Of course he's right. Malware on portable devices isn't going to look or act the same way as malware on traditional computers. It isn't going to spread from phone to phone. I'm more worried about Trojans, either on legitimate or illegitimate apps, malware embedded in webpages, fake updates, and so on. A lot of this will involve social engineering the user, but I don't see that as much of a problem.
But I do see mobile devices as the new target of choice. And I worry much more about privacy violations. Your phone knows your location. Your phone knows who you talk to and -- with a recorder -- what you say. And when your phone becomes your digital wallet, your phone is going to know a lot more intimate things about you. All of this will be useful to both criminals and marketers, and we're going to see all sorts of illegal and quasi-legal ways both of those groups will go after that information.
And securing those devices is going to be hard, because we don't have the same low-level access to these devices we have with computers.
Anti-virus companies are using FUD to sell their products, but there are real risks here. And the time to start figuring out how to solve them is now.
Dan Boneh of Stanford University is teaching a free cryptography class starting in January.
A hack against a SCADA system controlling a water pump in Illinois destroyed the pump.
We know absolutely nothing here about the attack or the attacker's motivations. Was it on purpose? An accident? A fluke?
EDITED TO ADD (12/1): Despite all sorts of allegations that the Russians hacked the water pump, it turns out that it was all a misunderstanding:
Within a week of the report’s release, DHS bluntly contradicted the memo, saying that it could find no evidence that a hack occurred. In truth, the water pump simply burned out, as pumps are wont to do, and a government-funded intelligence center incorrectly linked the failure to an internet connection from a Russian IP address months earlier.
The end of the article makes the most important point, I think:
Joe Weiss says he’s shocked that a report like this was put out without any of the information in it being investigated and corroborated first.
Notice that the problem isn't that a non-existent threat was over hyped in a report circulated in secret, but that the report became public. Never mind that if the report hadn't become public, the report would have never been revealed as erroneous. How many other reports like this are being used to justify policies that are as erroneous as the data that supports them?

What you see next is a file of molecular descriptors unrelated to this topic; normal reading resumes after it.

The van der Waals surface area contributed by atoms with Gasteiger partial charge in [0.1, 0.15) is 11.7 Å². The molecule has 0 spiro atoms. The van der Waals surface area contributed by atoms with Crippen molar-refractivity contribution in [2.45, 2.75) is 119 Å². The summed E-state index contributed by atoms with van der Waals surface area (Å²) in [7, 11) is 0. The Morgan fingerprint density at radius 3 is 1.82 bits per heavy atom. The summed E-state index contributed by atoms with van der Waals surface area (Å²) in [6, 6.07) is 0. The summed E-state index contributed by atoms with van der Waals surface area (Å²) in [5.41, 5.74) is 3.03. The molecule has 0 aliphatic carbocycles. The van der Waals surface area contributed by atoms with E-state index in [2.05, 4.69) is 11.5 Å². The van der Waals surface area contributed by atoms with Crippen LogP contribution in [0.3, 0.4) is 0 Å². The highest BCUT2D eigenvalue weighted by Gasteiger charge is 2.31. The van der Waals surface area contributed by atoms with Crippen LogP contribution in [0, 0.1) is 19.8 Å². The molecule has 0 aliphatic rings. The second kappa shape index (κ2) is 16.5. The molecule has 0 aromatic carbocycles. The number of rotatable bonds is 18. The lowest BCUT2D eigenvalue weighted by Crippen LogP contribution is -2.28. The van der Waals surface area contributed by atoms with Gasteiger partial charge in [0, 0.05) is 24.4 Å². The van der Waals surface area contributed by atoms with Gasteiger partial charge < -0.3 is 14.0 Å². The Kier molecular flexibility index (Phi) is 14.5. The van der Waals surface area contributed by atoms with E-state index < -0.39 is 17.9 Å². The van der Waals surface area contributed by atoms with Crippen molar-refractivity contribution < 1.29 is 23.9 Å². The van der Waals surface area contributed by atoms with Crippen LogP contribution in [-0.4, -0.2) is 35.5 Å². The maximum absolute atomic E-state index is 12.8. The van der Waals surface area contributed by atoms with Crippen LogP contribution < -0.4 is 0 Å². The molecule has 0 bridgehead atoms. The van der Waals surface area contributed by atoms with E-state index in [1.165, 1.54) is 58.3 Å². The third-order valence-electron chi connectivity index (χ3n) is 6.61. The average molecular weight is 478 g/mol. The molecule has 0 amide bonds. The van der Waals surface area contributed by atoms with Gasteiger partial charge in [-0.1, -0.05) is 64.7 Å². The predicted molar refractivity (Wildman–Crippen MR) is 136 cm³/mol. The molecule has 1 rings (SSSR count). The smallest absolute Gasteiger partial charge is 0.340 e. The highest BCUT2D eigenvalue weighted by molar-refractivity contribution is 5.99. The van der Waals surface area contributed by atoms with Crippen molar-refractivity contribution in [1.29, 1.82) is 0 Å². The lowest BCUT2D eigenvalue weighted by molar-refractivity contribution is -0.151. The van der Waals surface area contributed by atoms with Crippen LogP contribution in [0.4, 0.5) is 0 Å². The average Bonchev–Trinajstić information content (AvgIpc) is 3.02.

As usual, you can also use this squid post to talk about the security stories in the news that I haven't covered.
I write a lot about altruism, fairness, and cooperation in my new book (out in February!), and this sort of thing interests me a lot:
In a new study, researchers had 15-month old babies watch movies of a person distributing crackers or milk to two others, either evenly or unevenly. Babies look at things longer when they're surprised, so measuring looking time can be used to gain insight into what babies expect to happen. In the study, the infants looked longer when the person in the video distributed the foods unevenly, suggesting surprise, and perhaps even an early perception of fairness.
Both psychology and neuroscience have a lot to say about these topics, and the resulting debate reads like a subset of the "Is there such a thing as free will?" debate. I think those who believe there is no free will are misdefining the term.
What does this have to do with security? Everything. It's not until we understand the natural human tendencies of fairness and altruism that we can really understand people who take advantage of those tendencies, and build systems to prevent them from taking advantage.
EDITED TO ADD (12/14): Related research with dogs.
The European Union has banned X-ray full body scanners at airports. Millimeter wave scanners are allowed as long as they conform to privacy guidelines.
Under the new EU legislation the use of security scanners is only allowed in accordance with minimum conditions such as for example that: security scanners shall not store, retain, copy, print or retrieve images; any unauthorised access and use of the image is prohibited and shall be prevented; the human reviewer analysing the image shall be in a separate location and the image shall not be linked to the screened person and others. Passengers must be informed about conditions under which the security scanner control takes place. In addition, passengers are given the right to opt out from a control with scanners and be subject to an alternative method of screening.
The researchers interviewed 52 convicted murderers, 14 of them ranked as psychopaths according to the Psychopathy Checklist-Revised, a 20-item assessment, and asked them to describe their crimes in detail. Using computer programs to analyze what the men said, the researchers found that those with psychopathic scores showed a lack of emotion, spoke in terms of cause-and-effect when describing their crimes, and focused their attention on basic needs, such as food, drink and money.
I worry about people being judged by these criteria. Psychopaths make up about 1% of the population, so even a small false-positive rate can be a significant problem.
I thought this was very interesting. His three principles are:
There's a group who charges to make social engineering calls to obtain missing personal information for identity theft.
This doesn't surprise me at all. Fraud is a business, too.
EDITED TO ADD (11/14): Blog post.
This seems like a bad vulnerability:
Researchers have demonstrated a vulnerability in the computer systems used to control facilities at federal prisons that could allow an outsider to remotely take them over, doing everything from opening and overloading cell door mechanisms to shutting down internal communications systems.
The weirdest part of the article was this last paragraph.
"You could open every cell door, and the system would be telling the control room they are all closed," Strauchs, a former CIA operations officer, told the Times. He said that he thought the greatest threat was that the system would be used to create the conditions needed for the assassination of a target prisoner.